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Card testing, also known as carding and card cracking, is a rapidly growing type of fraud where a fraudster tests whether a stolen payment card is still active or has funds left before they attempt to use it. Typically, cards are stolen weeks or months ahead of attempted use, so card testing reveals which cards have been canceled or are still active.

Fraudsters use stolen bank cards, physical reproductions of cards gleaned from scraping, generated card information, and stolen credit card credentials. Often their targets are small and medium-sized businesses and non-profits who increasingly rely on online or e-commerce sites to drive business.

According to the 2021 Imperva Bad Bot Report, 25.6% of all internet traffic on e-commerce websites in the prior year consisted of bad bots. Once the bots have eliminated canceled or declined card numbers, fraudsters will attempt larger purchases or sell their validated information on the dark web.

Therefore small and midsize business (SMB) owners with e-commerce storefronts need to understand the threats and financial and reputational damage bot activity can be to your business. Here’s a look at bot-driven card testing fraud, how card testing works, and what business owners can do to protect their business and customers from this e-commerce fraud.

How Card testing works

Criminals primarily use two card testing methods: small payments and  authorizations.

Small payments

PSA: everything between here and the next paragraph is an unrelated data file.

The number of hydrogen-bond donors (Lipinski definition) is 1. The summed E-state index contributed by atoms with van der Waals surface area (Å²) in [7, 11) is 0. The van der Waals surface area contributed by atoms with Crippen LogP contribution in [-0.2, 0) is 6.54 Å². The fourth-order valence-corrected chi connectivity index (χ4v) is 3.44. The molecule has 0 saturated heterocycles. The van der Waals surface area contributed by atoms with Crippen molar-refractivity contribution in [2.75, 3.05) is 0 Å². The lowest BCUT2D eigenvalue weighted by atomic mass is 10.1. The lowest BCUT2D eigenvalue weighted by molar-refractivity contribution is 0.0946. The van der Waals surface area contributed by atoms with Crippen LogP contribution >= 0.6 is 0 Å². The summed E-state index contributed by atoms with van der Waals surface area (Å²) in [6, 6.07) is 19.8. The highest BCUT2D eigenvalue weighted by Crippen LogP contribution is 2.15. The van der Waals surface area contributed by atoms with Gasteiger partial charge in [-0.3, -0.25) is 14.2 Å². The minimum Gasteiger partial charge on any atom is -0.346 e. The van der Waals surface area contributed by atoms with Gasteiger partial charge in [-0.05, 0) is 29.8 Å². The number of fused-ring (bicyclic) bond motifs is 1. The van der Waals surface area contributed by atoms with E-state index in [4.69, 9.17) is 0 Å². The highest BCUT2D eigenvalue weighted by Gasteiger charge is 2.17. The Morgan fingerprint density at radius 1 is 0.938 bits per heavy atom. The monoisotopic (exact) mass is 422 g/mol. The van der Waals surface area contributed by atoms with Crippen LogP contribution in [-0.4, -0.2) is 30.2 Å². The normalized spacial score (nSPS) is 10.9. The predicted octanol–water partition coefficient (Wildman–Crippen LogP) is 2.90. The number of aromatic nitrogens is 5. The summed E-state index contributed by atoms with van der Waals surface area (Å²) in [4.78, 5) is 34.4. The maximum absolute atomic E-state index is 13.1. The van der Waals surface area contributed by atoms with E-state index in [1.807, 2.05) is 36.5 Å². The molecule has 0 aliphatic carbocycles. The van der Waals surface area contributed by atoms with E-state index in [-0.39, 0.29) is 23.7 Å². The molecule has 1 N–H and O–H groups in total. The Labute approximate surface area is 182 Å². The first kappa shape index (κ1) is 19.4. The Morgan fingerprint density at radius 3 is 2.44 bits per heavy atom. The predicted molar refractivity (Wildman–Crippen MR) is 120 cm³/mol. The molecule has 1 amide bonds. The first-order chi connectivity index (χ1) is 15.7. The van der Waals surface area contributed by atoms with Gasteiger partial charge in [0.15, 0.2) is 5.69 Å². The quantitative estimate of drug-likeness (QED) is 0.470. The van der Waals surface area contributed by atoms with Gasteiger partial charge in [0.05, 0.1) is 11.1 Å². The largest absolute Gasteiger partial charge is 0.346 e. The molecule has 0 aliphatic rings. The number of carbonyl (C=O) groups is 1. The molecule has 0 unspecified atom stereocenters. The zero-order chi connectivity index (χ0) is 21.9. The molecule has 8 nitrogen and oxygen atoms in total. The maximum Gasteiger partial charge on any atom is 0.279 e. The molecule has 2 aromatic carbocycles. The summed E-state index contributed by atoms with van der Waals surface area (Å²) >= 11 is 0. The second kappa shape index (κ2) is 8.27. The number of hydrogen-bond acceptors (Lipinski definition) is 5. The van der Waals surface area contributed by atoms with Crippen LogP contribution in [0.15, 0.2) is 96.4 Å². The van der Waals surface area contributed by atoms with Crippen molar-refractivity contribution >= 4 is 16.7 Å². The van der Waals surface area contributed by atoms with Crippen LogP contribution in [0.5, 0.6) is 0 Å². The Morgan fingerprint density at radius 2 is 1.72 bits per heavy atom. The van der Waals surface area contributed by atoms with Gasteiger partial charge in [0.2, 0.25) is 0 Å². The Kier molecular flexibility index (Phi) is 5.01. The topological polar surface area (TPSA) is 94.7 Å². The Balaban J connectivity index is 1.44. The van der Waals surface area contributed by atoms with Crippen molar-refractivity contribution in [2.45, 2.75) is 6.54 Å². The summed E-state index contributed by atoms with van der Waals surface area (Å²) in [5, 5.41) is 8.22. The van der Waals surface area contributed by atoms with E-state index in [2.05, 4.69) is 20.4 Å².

The fraudsters will try to use a card to make a small payment of, say, $1 or less. If the payment is accepted, the card is live, but it is also likely to draw the attention of the legitimate cardholder, appearing in their statement.

Fraudsters use rejected payments to understand what caused the rejection, helping the fraudster learn how to fool the system in future attempts.

Fraudsters testing stolen debit and credit cards try to avoid causing too many declines on a particular card. Some card issuers automatically freeze a card with too many declines, which makes it useless to the criminal.


Sophisticated criminals use bots to automate the card testing process.  Fraudsters use compromised computer networks (bots) to run thousands of small payment transactions simultaneously.


Unlike small payments, authorizations are a query sent through the payment processor to the card issuer. Authorization is the first step in a payment, verifying whether the customer has funds for the transaction. While authorizations can appear on statements, they take much longer to appear, allowing a fraudster a longer time to use the card before the fraud is noticed.

Authorizations take longer for the cardholder to discover, making it an attractive method to test cards. However, advancements in anti-fraud technologies will flag these attempts as well.

Are you a victim of card testing?

Any business that experiences large numbers of authorizations and a high authorization decline rate can be an indicator of successfully submitted fraudster orders. Fraudsters can use e-commerce storefronts to submit many orders subsequently declined by your acquirer. This means that you have not mitigated the attack.

If your organization or business doesn’t sell physical products are highly vulnerable since they assume fraud won’t be a problem. Unfortunately, nothing could be further from the truth; the fraudsters understand this mindset and deliberately target these organizations. Take nonprofits, for example. Many donation pages collect little donor information and often lack minimum donation limits creating an ideal environment for card testing.

The damage can be substantial

Bot-driven card testing impacts profitability and  operations. Chargebacks, shipped goods that are never recovered, lost revenue from a fraudulent sale and damage to your brand reputation are the most visible effects. However, operational costs rise while customer service support calls and chargeback defense take up precious time.